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Updated: Thu, 23 Mar 2017 06:53:54 -0500

 



In Move to Slow Gorsuch Confirmation, Dems Cite FBI Probe

2017-03-23T00:00:00Z

With limited options to slow or block Judge Neil Gorsuch’s nomination to the Supreme Court, Democrats raised a fresh question this week as his confirmation hearings unfolded: Should a president shadowed by an active FBI investigation be permitted to make a lifetime appointment to the Supreme Court? Speaking from the Senate floor Tuesday, Senate Majority Leader Chuck Schumer said it is “unseemly to be moving forward so fast on confirming a Supreme Court justice” in light of the investigation. He added that “it is the height of irony that Republicans...With limited options to slow or block Judge Neil Gorsuch’s nomination to the Supreme Court, Democrats raised a fresh question this week as his confirmation hearings unfolded: Should a president shadowed by an active FBI investigation be permitted to make a lifetime appointment to the Supreme Court? Speaking from the Senate floor Tuesday, Senate Majority Leader Chuck Schumer said it is “unseemly to be moving forward so fast on confirming a Supreme Court justice” in light of the investigation. He added that “it is the height of irony that Republicans held this Supreme Court seat open for nearly a calendar year while President Obama was in office, but are now rushing” to fill it. With this “cloud now hanging over the head of the president,” Schumer elaborated later, speaking to reporters, “...there ought to be delay.” Sen. Elizabeth Warren, a leader of the liberal wing of the party, also seized on the issue. “Is the Senate really going to pretend there's no cloud over [Trump] and move on with the Gorsuch nomination like things are normal?” she tweeted Tuesday. “The FBI Director testified [Trump’s] campaign is under investigation for collusion with Russia. Lifetime court appointments can wait.” The question hits on a familiar Democratic theme: that Republicans are moving forward with an illegitimate nomination. Citing Obama nominee Merrick Garland, who received no hearing or vote last year in the GOP-controlled Senate, Democrats have consistently argued that the open seat is not Republicans’ to fill in the first place. The FBI investigation puts a new spin on the idea, if a futile one. Should Republicans use their so-called “nuclear option” and eliminate the 60-vote threshold to move forward with the confirmation, Democrats will not be able to block it, the FBI investigation notwithstanding. “It's absurd,” said one Senate Republican leadership aide. “And the Democrats know it.” But the nomination is playing out simultaneously in two alternate universes of government and politics, and a proposition that is absurd in the former could make sense in the latter. Democrats are under pressure by grassroots activists to oppose Gorsuch, although they have no long-term means to do so.   The suggestion that the FBI probe would taint Gorsuch’s nomination seems intended only to appease those activists. Case in point: During Gorsuch’s questioning Tuesday and Wednesday by the Senate Judiciary Committee, Democrats did not raise the issue. And, even outside of the hearing room, Democratic panel members were circumspect. “There’s a value to knowing as much as possible,” said Sen. Richard Blumenthal, “and so, I would favor additional time rather than a rush to judgment.” Sen. Al Franken, who this week posed some of the more memorable questions to Gorsuch, seemed less concerned with considering Gorsuch’s nomination amid an active investigation than with how the controversy has overshadowed the confirmation hearings. “I think it wouldn’t hurt to take our time on this, because I don’t think the American people have really had the time to pay attention given this very very serious news that … we’ve been hearing,” Franken said late Wednesday on MSNBC, referencing revelations made by House Intelligence Committee Chairman Devin Nunes. Perhaps most telling,[...]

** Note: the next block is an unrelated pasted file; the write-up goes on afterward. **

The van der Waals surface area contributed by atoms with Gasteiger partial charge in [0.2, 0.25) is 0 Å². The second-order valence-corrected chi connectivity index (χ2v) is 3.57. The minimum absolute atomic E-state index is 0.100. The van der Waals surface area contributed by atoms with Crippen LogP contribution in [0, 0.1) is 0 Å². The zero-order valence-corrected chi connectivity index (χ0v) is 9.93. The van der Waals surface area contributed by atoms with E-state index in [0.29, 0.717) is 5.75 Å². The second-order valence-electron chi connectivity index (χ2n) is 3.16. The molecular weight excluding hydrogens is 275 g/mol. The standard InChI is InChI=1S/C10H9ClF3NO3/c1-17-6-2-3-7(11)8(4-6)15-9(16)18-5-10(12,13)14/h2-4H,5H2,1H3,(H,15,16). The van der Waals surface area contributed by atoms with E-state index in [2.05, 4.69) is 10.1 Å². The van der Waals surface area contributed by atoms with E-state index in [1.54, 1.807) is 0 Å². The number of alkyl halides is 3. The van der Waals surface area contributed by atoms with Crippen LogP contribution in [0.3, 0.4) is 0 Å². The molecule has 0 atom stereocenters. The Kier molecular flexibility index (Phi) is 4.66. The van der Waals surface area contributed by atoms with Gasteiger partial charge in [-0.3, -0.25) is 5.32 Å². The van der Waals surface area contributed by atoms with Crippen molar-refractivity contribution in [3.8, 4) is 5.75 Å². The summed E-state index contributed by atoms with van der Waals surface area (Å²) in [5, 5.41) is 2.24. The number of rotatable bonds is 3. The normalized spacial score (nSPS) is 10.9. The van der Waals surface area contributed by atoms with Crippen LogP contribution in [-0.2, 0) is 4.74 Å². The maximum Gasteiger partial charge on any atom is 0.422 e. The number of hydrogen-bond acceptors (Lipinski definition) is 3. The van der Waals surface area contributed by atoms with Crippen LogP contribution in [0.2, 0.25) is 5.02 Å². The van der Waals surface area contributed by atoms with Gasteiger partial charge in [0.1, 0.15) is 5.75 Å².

Republicans Mired in Division Ahead of Health Care Vote

2017-03-23T00:00:00Z